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Understanding a species response to past environmental changes can help forecast how they will cope with ongoing climate changes. Harbor porpoises are widely distributed in the North Atlantic and were deeply impacted by the Pleistocene changes with the split of three sub-species. Despite major impacts of fisheries on natural populations, little is known about population connectivity and dispersal, how they reacted to the Pleistocene changes and how they will evolve in the future. Here, we used phylogenetics, population genetics, and predictive habitat modelling to investigate population structure and phylogeographic history of the North Atlantic porpoises. A total of 925 porpoises were characterized at 10 microsatellite loci and one-quarter of the mitogenome (mtDNA). A highly divergent mtDNA lineage was uncovered in one porpoise off Western Greenland, suggesting that a cryptic group may occur and could belong to a recently discovered mesopelagic ecotype off Greenland. Aside from it and the southern sub-species, spatial genetic variation showed that porpoises from both sides of the North Atlantic form a continuous system belonging to the same subspecies (Phocoena phocoena phoceona). Yet, we identified important departures from random mating and restricted intergenerational dispersal forming a highly significant isolation-by-distance (IBD) at both mtDNA and nuclear markers. A ten times stronger IBD at mtDNA compared to nuclear loci supported previous evidence of female philopatry. Together with the lack of spatial trends in genetic diversity, this IBD suggests that migration-drift equilibrium has been reached, erasing any genetic signal of a leading-edge effect that accompanied the predicted recolonization of the northern habitats freed from Pleistocene ice. These results illuminate the processes shaping porpoise population structure and provide a framework for designing conservation strategies and forecasting future population evolution.
... eyond! 12! years! of! age! (Read,! 1999).! In! Scandinavian! waters! the! mating! season! is! between! June! and! August! and! after! approximately!ten!months!the!female!gives!birth!to!a!single!calf,!which!is!then!nursed!for! up!to!nine!months! (Börjesson!&!Read,!2003).!Adult!harbour!porpoises!feed!primarily!on! small! benthic! and! pelagic! fish! (Santos! &! Pierce,! 2003).! It! is! considered! likely! that! the! distribution! and! abundance! of! harbour! porpoises! is! strongly! influenced! by! the! availability!and!distribution!of!their!prey!(e.g. !&!Booth!et!al.,!2013,! but!this!has!not!yet!been!confirmed.! Like! other! toothed! whales! harbour! porpoises! communicate,! navigate! and! hunt! with! help! ...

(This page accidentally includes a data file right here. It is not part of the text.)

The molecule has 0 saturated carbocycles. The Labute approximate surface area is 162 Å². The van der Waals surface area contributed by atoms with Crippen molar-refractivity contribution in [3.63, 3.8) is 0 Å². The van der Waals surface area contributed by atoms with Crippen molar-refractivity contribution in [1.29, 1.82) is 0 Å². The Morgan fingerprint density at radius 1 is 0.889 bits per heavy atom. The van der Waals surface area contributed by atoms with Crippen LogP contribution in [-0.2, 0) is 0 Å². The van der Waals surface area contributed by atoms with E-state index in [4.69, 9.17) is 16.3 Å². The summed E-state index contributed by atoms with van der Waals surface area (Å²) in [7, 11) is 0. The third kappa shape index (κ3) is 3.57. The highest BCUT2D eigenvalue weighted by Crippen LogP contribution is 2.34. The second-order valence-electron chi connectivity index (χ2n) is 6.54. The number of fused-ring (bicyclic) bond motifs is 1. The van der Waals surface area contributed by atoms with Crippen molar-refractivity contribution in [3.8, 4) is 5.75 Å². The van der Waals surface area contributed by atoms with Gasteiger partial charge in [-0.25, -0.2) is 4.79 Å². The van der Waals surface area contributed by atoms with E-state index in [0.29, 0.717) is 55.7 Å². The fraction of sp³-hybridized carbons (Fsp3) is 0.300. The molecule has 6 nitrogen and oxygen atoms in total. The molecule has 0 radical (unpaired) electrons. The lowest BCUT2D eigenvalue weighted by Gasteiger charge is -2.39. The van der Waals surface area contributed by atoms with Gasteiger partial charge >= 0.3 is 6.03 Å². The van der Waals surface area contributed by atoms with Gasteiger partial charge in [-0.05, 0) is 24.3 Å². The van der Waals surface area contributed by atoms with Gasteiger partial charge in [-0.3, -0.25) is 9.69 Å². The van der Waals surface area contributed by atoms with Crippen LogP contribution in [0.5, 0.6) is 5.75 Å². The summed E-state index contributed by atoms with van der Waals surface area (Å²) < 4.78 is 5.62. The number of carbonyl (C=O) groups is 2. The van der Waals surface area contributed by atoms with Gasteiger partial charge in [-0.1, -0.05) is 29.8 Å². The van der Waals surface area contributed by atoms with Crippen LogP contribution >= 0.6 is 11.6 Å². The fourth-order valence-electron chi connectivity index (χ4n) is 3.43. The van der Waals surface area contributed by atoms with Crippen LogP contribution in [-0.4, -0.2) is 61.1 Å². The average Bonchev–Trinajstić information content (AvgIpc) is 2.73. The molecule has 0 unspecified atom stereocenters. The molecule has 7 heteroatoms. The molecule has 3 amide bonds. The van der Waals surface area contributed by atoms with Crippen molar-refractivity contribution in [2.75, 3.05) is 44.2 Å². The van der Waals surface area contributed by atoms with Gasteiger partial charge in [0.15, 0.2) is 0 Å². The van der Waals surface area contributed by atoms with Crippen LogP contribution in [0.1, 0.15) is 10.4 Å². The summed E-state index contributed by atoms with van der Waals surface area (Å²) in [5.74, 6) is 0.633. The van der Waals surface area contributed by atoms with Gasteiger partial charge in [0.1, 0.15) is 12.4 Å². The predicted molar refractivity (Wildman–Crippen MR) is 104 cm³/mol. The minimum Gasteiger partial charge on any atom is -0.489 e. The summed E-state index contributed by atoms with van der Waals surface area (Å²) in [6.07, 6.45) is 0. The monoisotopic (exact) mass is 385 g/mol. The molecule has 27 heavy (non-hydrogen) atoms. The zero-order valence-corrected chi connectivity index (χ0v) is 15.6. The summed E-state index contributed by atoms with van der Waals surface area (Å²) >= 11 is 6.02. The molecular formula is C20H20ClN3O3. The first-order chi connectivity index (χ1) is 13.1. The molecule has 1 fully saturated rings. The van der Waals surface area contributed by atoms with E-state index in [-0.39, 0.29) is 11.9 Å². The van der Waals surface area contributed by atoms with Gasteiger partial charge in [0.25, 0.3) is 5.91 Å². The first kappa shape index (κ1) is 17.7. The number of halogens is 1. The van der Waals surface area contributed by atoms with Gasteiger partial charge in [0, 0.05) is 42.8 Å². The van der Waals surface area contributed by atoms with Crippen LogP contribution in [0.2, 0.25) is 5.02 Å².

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The harbour porpoise (Phocoena phocoena) is the only cetacean regularly found in Swedish waters. Little is known about its movements and behaviour. Around the peninsula of Kullaberg, harbour porpoises are regularly found in relatively large numbers and they are considered to use the area for both feeding and reproduction. Along the northern coast of Kullaberg six passive acoustic data loggers; Cetacean-Porpoise Detectors (C-PODs, Chelonia Ltd., Mousehole, UK) were deployed from April to August, 2014, to investigate the acoustic activity of harbour porpoises in these waters. In addition, opportunistic visual boat based observations were collected during a total of 27.5 hours between June and August, 2014. Data from a citizen science project in the same area and during the same time period was also used. A gradient of decreasing acoustic activity was found along the coast, ranging from extremely high activity at the tip of the peninsula to very few detections 8 km further east. During several periods of data collection, there was a very pronounced diurnal pattern in the acoustic activity closer to the tip of the peninsula, with detections peaking around midnight. There were also large effects on the acoustic activity caused by the lunar cycle. The visual observations confirm high porpoise abundance around Kullaberg, with ratios of calves to adult individuals supporting existing ideas of Kullaberg as a nursing area. This data provides detailed insights into the activities of harbour porpoises in an area that may be of great importance for the protection of this threatened species in Swedish waters.